The US State Department concluded in a new legal analysis that “the PRC is asserting illegal maritime claims in most of the South China Sea, including an illegal historical claim.”
“With the publication of this latest study, the United States again calls on the PRC to conform its maritime claims to international law as reflected in the Law of the Sea Convention, in order to comply with the decision of the arbitral tribunal in its ruling of July 12, 2016, inside The South China Sea Arbitration, and to cease its unlawful and coercive activities in the South China Sea,” the department said in a press release.
The study draws heavily on the 2016 arbitral tribunal ruling, which favored the Philippines on nearly every objection Manila filed against China’s claims and actions in the South China Sea. China refused to participate in the arbitration and has rejected the ruling in its entirety, a point that was reiterated in its response to the foreign ministry’s study. “The [arbitral tribunal] attribution is illegal, null and void. China does not accept or recognize it,” said Chinese Foreign Ministry spokesman Wang Wenbin.
However, in the wake of the ruling, Beijing has revised its claims about the South China Sea to use UNCLOS jargon rather than relying solely on vague claims of “historic rights,” which the tribunal had rejected. China still claims “historic rights” to the waters, but has also fleshed out its maritime claims with more conventional terminology. While China hasn’t defined what it means by “historic rights,” analysts think it’s a way for Beijing to claim the rest of the waters covered by the infamous “nine-dash line,” after pushing the concepts in UNCLOS to extremes. are stretched. It’s worth noting that the nine-dash claim originated in the mid-1940s — 50 years before UNCLOS came into effect — so natural that the nine-dash line doesn’t reflect the legal requirements laid out in the treaty. However, Beijing continues to use the line on official maps of its territory.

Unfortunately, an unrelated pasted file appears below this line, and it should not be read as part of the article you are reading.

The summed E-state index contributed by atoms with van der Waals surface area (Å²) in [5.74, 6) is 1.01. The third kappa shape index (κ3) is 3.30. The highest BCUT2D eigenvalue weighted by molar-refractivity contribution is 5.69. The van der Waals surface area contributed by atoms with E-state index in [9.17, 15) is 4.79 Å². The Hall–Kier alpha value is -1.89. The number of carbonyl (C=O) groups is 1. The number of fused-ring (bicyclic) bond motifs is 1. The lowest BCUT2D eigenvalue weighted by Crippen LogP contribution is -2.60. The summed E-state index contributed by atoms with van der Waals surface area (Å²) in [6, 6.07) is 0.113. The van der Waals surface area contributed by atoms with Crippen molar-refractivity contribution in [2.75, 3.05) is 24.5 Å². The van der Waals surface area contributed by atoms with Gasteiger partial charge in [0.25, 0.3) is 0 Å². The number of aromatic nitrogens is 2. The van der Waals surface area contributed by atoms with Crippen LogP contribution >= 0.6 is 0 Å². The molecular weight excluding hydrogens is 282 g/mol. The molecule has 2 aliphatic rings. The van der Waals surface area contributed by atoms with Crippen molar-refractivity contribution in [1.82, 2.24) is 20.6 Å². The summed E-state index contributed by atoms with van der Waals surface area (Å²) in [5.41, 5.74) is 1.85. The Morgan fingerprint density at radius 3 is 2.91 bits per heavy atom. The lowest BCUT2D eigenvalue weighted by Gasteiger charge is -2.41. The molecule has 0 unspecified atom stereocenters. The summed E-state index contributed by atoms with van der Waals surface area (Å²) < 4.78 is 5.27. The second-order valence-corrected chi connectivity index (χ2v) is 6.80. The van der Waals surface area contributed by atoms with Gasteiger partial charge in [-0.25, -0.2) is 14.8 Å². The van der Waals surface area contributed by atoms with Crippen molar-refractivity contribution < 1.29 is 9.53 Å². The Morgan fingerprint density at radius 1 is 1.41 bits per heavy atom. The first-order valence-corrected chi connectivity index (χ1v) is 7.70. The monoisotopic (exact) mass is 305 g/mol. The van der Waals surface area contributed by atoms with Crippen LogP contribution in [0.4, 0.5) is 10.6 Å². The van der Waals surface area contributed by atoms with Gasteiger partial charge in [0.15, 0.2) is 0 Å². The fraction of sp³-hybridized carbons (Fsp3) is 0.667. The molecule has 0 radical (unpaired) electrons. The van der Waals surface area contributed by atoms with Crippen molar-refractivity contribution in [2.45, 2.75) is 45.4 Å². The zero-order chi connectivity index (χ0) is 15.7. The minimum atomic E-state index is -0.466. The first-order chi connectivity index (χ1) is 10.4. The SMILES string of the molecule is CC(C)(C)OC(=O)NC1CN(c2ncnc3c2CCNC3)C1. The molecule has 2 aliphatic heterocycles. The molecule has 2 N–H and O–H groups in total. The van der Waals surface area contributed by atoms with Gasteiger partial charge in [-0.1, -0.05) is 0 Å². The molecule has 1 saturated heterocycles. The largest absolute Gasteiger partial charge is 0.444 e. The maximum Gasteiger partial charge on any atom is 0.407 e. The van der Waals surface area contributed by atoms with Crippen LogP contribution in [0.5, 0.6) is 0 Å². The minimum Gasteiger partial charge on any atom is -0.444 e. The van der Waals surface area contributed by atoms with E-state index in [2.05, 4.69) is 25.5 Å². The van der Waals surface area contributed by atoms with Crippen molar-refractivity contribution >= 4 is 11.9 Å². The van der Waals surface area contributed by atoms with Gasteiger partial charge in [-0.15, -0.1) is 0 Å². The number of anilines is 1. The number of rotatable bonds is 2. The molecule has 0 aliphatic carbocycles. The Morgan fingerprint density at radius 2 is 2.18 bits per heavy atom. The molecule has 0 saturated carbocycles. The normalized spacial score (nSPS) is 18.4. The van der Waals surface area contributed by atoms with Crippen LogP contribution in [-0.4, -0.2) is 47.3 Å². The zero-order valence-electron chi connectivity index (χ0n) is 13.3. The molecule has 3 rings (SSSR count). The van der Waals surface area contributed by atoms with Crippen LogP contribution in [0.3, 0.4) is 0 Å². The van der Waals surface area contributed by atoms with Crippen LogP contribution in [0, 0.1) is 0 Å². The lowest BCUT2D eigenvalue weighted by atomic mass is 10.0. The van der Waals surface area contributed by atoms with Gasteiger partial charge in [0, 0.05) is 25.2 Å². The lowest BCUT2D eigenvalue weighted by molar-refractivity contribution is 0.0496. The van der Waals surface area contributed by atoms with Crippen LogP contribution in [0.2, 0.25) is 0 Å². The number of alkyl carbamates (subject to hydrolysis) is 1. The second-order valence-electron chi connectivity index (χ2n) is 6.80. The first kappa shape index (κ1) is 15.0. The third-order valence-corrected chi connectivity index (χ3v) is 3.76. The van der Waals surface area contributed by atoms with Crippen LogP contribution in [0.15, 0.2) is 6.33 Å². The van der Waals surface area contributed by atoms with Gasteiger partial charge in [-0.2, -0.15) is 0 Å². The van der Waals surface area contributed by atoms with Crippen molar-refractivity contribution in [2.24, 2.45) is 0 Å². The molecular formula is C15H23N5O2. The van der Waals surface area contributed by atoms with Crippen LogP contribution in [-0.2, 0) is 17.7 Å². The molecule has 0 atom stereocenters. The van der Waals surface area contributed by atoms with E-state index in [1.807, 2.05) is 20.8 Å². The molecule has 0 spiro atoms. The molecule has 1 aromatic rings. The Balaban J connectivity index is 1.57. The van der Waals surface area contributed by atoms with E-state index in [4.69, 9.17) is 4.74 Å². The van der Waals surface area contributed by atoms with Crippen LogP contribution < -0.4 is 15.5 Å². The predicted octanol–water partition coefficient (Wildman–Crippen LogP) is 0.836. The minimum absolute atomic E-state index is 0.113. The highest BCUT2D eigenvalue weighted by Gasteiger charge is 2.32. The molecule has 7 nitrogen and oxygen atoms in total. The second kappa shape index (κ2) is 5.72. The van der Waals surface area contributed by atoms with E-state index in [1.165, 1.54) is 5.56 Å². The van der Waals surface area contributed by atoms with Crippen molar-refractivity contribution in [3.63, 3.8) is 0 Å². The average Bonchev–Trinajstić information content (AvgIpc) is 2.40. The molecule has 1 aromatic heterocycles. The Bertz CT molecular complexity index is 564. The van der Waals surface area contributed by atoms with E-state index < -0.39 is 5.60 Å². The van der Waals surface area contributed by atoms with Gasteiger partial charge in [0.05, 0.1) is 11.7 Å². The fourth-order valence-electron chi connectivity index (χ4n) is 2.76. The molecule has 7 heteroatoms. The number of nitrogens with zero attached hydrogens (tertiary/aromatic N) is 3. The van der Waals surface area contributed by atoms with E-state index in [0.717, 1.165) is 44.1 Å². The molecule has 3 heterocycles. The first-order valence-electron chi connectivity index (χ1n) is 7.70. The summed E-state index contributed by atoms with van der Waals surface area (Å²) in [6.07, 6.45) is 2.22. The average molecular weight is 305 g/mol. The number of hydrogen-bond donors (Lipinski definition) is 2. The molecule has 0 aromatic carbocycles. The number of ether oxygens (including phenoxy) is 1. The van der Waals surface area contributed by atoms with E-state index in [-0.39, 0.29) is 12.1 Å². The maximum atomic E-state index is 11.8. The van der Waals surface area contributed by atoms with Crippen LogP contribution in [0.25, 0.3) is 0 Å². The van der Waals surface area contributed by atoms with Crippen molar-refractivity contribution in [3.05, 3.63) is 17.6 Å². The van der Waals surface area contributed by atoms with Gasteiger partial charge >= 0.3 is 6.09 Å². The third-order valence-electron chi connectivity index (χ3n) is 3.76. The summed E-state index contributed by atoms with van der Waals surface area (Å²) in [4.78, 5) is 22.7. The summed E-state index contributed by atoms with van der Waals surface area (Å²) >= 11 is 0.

Briefly, the US study challenges four aspects of China’s claims in the South China Sea: its sovereignty claims over essentially unclaimable features; using straight baselines to claim waters around and between archipelagos; claiming maritime zones (and associated rights and claims) granted only to archipelago states (not island groups ruled by continental states, such as China); and the claims to ‘historical rights’, a concept not recognized in international law.